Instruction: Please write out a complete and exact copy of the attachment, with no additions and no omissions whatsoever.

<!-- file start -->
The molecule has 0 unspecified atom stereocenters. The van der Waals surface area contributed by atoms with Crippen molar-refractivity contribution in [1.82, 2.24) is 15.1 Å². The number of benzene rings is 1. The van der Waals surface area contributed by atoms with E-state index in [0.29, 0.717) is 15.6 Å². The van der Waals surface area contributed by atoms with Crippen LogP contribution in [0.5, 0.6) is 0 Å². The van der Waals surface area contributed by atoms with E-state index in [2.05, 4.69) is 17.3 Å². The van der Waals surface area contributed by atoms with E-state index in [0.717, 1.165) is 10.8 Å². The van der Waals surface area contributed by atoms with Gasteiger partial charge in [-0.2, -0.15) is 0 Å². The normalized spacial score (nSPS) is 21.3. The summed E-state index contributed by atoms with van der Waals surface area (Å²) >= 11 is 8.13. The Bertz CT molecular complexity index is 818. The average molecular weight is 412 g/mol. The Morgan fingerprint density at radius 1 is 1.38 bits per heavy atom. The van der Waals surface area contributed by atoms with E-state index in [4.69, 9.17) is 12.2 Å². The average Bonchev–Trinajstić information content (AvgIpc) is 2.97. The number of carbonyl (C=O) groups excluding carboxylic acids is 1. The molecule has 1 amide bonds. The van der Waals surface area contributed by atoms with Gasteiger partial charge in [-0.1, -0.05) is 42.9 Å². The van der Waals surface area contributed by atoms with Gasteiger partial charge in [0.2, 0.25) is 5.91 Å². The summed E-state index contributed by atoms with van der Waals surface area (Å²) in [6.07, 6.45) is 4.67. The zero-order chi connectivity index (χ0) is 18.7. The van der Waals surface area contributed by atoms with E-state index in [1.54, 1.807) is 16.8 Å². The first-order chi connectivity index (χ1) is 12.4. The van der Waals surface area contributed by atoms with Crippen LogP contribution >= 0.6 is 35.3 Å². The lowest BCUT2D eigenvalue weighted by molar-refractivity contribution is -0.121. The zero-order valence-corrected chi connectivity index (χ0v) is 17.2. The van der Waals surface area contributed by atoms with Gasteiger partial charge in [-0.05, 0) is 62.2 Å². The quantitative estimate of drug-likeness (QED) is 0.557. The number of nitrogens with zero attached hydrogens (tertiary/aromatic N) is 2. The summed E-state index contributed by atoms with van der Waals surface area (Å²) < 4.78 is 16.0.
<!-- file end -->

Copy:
The molecule has 0 unspecified atom stereocenters. The van der Waals surface area contributed by atoms with Crippen molar-refractivity contribution in [1.82, 2.24) is 15.1 Å². The number of benzene rings is 1. The van der Waals surface area contributed by atoms with E-state index in [0.29, 0.717) is 15.6 Å². The van der Waals surface area contributed by atoms with Crippen LogP contribution in [0.5, 0.6) is 0 Å². The van der Waals surface area contributed by atoms with E-state index in [2.05, 4.69) is 17.3 Å². The van der Waals surface area contributed by atoms with E-state index in [0.717, 1.165) is 10.8 Å². The van der Waals surface area contributed by atoms with Gasteiger partial charge in [-0.2, -0.15) is 0 Å². The normalized spacial score (nSPS) is 21.3. The summed E-state index contributed by atoms with van der Waals surface area (Å²) >= 11 is 8.13. The Bertz CT molecular complexity index is 818. The average molecular weight is 412 g/mol. The Morgan fingerprint density at radius 1 is 1.38 bits per heavy atom. The van der Waals surface area contributed by atoms with E-state index in [4.69, 9.17) is 12.2 Å². The average Bonchev–Trinajstić information content (AvgIpc) is 2.97. The number of carbonyl (C=O) groups excluding carboxylic acids is 1. The molecule has 1 amide bonds. The van der Waals surface area contributed by atoms with Gasteiger partial charge in [-0.1, -0.05) is 42.9 Å². The van der Waals surface area contributed by atoms with Gasteiger partial charge in [0.2, 0.25) is 5.91 Å². The summed E-state index contributed by atoms with van der Waals surface area (Å²) in [6.07, 6.45) is 4.67. The zero-order chi connectivity index (χ0) is 18.7. The van der Waals surface area contributed by atoms with E-state index in [1.54, 1.807) is 16.8 Å². The first-order chi connectivity index (χ1) is 12.4. The van der Waals surface area contributed by atoms with Crippen LogP contribution >= 0.6 is 35.3 Å². The lowest BCUT2D eigenvalue weighted by molar-refractivity contribution is -0.121. The zero-order valence-corrected chi connectivity index (χ0v) is 17.2. The van der Waals surface area contributed by atoms with Gasteiger partial charge in [-0.05, 0) is 62.2 Å². The quantitative estimate of drug-likeness (QED) is 0.557. The number of nitrogens with zero attached hydrogens (tertiary/aromatic N) is 2. The summed E-state index contributed by atoms with van der Waals surface area (Å²) < 4.78 is 16.0.